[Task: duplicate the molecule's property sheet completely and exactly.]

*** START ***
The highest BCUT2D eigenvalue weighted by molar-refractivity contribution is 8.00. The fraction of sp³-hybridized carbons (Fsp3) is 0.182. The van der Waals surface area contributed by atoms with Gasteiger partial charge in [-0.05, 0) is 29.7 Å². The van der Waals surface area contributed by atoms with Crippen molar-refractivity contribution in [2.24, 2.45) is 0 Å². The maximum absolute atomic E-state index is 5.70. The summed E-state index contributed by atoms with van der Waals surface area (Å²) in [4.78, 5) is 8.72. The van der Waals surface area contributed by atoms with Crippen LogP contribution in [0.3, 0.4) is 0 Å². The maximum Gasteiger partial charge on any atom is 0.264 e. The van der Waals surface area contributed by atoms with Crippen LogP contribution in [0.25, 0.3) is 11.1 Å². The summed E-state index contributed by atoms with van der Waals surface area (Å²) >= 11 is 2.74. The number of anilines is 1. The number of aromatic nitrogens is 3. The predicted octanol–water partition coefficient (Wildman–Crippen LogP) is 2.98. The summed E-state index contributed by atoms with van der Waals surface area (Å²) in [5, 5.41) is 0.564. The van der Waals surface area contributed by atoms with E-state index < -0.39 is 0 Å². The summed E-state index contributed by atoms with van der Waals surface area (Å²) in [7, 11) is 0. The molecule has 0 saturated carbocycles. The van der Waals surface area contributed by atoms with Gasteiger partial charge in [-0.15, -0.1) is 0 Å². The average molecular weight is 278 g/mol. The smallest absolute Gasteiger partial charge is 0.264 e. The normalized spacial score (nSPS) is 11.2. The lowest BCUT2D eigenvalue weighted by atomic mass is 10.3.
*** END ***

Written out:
The highest BCUT2D eigenvalue weighted by molar-refractivity contribution is 8.00. The fraction of sp³-hybridized carbons (Fsp3) is 0.182. The van der Waals surface area contributed by atoms with Gasteiger partial charge in [-0.05, 0) is 29.7 Å². The van der Waals surface area contributed by atoms with Crippen molar-refractivity contribution in [2.24, 2.45) is 0 Å². The maximum absolute atomic E-state index is 5.70. The summed E-state index contributed by atoms with van der Waals surface area (Å²) in [4.78, 5) is 8.72. The van der Waals surface area contributed by atoms with Crippen LogP contribution in [0.3, 0.4) is 0 Å². The maximum Gasteiger partial charge on any atom is 0.264 e. The van der Waals surface area contributed by atoms with Crippen LogP contribution in [0.25, 0.3) is 11.1 Å². The summed E-state index contributed by atoms with van der Waals surface area (Å²) >= 11 is 2.74. The number of anilines is 1. The number of aromatic nitrogens is 3. The predicted octanol–water partition coefficient (Wildman–Crippen LogP) is 2.98. The summed E-state index contributed by atoms with van der Waals surface area (Å²) in [5, 5.41) is 0.564. The van der Waals surface area contributed by atoms with E-state index < -0.39 is 0 Å². The summed E-state index contributed by atoms with van der Waals surface area (Å²) in [7, 11) is 0. The molecule has 0 saturated carbocycles. The van der Waals surface area contributed by atoms with Gasteiger partial charge in [-0.15, -0.1) is 0 Å². The average molecular weight is 278 g/mol. The smallest absolute Gasteiger partial charge is 0.264 e. The normalized spacial score (nSPS) is 11.2. The lowest BCUT2D eigenvalue weighted by atomic mass is 10.3.